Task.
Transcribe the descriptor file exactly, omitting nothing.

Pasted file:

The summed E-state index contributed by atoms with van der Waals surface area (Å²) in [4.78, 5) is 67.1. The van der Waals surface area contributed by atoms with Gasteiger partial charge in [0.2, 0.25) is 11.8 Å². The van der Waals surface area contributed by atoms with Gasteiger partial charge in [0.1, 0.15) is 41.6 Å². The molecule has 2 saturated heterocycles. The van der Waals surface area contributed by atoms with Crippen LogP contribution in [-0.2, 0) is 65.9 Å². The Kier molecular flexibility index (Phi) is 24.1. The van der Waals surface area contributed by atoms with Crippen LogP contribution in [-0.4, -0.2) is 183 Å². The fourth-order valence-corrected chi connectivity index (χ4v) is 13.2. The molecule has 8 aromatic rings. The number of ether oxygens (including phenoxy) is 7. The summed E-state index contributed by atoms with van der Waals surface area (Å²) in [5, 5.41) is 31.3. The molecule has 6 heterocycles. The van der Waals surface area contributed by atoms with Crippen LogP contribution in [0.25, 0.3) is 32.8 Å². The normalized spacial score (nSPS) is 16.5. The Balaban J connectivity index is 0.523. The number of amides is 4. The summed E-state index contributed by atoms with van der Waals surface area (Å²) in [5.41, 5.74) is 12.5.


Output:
The summed E-state index contributed by atoms with van der Waals surface area (Å²) in [4.78, 5) is 67.1. The van der Waals surface area contributed by atoms with Gasteiger partial charge in [0.2, 0.25) is 11.8 Å². The van der Waals surface area contributed by atoms with Gasteiger partial charge in [0.1, 0.15) is 41.6 Å². The molecule has 2 saturated heterocycles. The van der Waals surface area contributed by atoms with Crippen LogP contribution in [-0.2, 0) is 65.9 Å². The Kier molecular flexibility index (Phi) is 24.1. The van der Waals surface area contributed by atoms with Crippen LogP contribution in [-0.4, -0.2) is 183 Å². The fourth-order valence-corrected chi connectivity index (χ4v) is 13.2. The molecule has 8 aromatic rings. The number of ether oxygens (including phenoxy) is 7. The summed E-state index contributed by atoms with van der Waals surface area (Å²) in [5, 5.41) is 31.3. The molecule has 6 heterocycles. The van der Waals surface area contributed by atoms with Crippen LogP contribution in [0.25, 0.3) is 32.8 Å². The normalized spacial score (nSPS) is 16.5. The Balaban J connectivity index is 0.523. The number of amides is 4. The summed E-state index contributed by atoms with van der Waals surface area (Å²) in [5.41, 5.74) is 12.5.